Academic journal article Review of Social Economy

Product Variety in Religious Markets

Academic journal article Review of Social Economy

Product Variety in Religious Markets

Article excerpt

INTRODUCTION

In ordinary markets, an increase in the variety of products results in an increase in total market sales, ceteris paribus. A number of researchers have begun analyzing the "religion" market treating churches or denominations as firms operating in ordinary markets. Does a greater variety of denominational choice in a religious market lead to larger total church membership? Are religious markets ordinary?

This paper suggests that religious markets are not ordinary markets. A consumer in a religion market faces significant costs if religions with incompatible doctrines are in the market. If the cost to a consumer of inconsistent doctrines exceeds the benefit of denominational variety, regions with greater denominational variety will have lower total church membership. As an important extension, consumers in some non-religious markets may also experience substantial costs of product variety. Not all markets are ordinary.

We first outline the standard economic model of product variety and its application to religious markets. The standard theory is a natural extension of Lancaster's (1975, 1979) analysis of product variety. The theory is plausible for religious markets. However, the empirical evidence from religious markets supporting the theory is not completely convincing.

In the subsequent section, we present an alternative view that more accurately describes the unique character of religious markets. This view emphasizes the role of uncertainty and commitment costs in selecting a religion. The fourth section examines data on the number of church adherents by U.S. county. We find that denominational concentration is positively associated with the total level of church membership. The final section summarizes results and suggests applications to other markets.

THE STANDARD PRODUCT VARIETY MODEL

The role of product variety in markets was first comprehensively explored by Kelvin Lancaster (1975, 1979). In Lancaster's formulation, people have differing preferences for product characteristics within a product family or industry. Given some degree of economies of scale, a monopoly protected by entry restrictions produces a limited variety of products and limits total industry output. If entry is permitted, both product variety and total output in the industry increase. Removing restrictions on entry increases product variety as new firms enter the market. Since consumers have a greater choice of products at lower prices, total sales in the industry increase. The natural extension of Lancaster's work is the idea that as product variety in an industry increases, total market sales also increase, holding price and other factors constant.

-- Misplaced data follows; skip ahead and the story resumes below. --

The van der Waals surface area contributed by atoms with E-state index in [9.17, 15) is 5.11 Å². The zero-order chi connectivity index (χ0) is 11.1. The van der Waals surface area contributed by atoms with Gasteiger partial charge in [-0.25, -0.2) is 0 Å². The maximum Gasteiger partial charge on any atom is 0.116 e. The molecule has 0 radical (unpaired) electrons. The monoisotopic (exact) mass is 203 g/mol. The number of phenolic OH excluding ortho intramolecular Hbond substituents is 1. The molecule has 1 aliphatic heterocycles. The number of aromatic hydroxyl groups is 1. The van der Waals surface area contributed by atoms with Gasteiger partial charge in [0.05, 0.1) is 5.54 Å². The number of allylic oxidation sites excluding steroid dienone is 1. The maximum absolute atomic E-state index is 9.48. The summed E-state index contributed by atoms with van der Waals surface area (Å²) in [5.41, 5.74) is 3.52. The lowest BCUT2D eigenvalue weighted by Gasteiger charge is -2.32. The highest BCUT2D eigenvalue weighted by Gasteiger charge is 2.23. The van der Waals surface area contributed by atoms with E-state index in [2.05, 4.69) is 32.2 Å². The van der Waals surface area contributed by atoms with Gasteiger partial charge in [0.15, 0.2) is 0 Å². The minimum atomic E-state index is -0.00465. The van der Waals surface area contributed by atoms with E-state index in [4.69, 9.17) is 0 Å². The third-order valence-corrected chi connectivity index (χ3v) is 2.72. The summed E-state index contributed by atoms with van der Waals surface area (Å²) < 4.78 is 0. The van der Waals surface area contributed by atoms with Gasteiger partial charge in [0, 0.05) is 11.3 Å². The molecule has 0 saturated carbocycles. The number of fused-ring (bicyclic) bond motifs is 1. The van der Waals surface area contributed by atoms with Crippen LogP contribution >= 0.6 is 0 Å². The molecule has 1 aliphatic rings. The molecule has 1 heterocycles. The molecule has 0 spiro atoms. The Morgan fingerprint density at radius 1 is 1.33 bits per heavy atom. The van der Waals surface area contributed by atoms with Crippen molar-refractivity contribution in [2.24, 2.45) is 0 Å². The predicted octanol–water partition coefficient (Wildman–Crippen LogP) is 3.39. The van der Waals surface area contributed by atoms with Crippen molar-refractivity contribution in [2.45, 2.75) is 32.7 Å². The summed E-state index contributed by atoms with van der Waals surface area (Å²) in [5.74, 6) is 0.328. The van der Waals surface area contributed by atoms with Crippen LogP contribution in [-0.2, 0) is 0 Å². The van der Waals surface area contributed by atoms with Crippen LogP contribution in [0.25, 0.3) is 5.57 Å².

That religion might be amenable to this sort of market analysis is not a new notion. A model of religious market structure first appears in Adam Smith's The Wealth of Nations (1979 [1776]). Smith treats churches as firms participating in a market for religion. As such, churches are motivated and challenged in the same way as ordinary firms. Smith contrasts an established church - a state-funded and protected monopoly - with disestablished competing churches supported by member donations. Because they survive on voluntary contributions, successful disestablished churches are compelled to behave in a way that is attractive to members. Smith then predicts disestablished competing churches will have greater total membership than an established church. Posner (1987) resurrects this argument and draws related conclusions. Recent research by Hamberg and Pettersen (1994) tests and confirms Smith's prediction using contemporary Swedish data. Stark and Iannaccone (1994) use European data to support the theory. Although they do not quite use Lancaster's theory, these researchers demonstrate clearly the value of economic analysis in explaining aspects of religious market conduct. In fact, a substantial body of work applies economic models to religious activity other than just market structure and conduct (for one survey, see Iannaccone and Hull 1991). …

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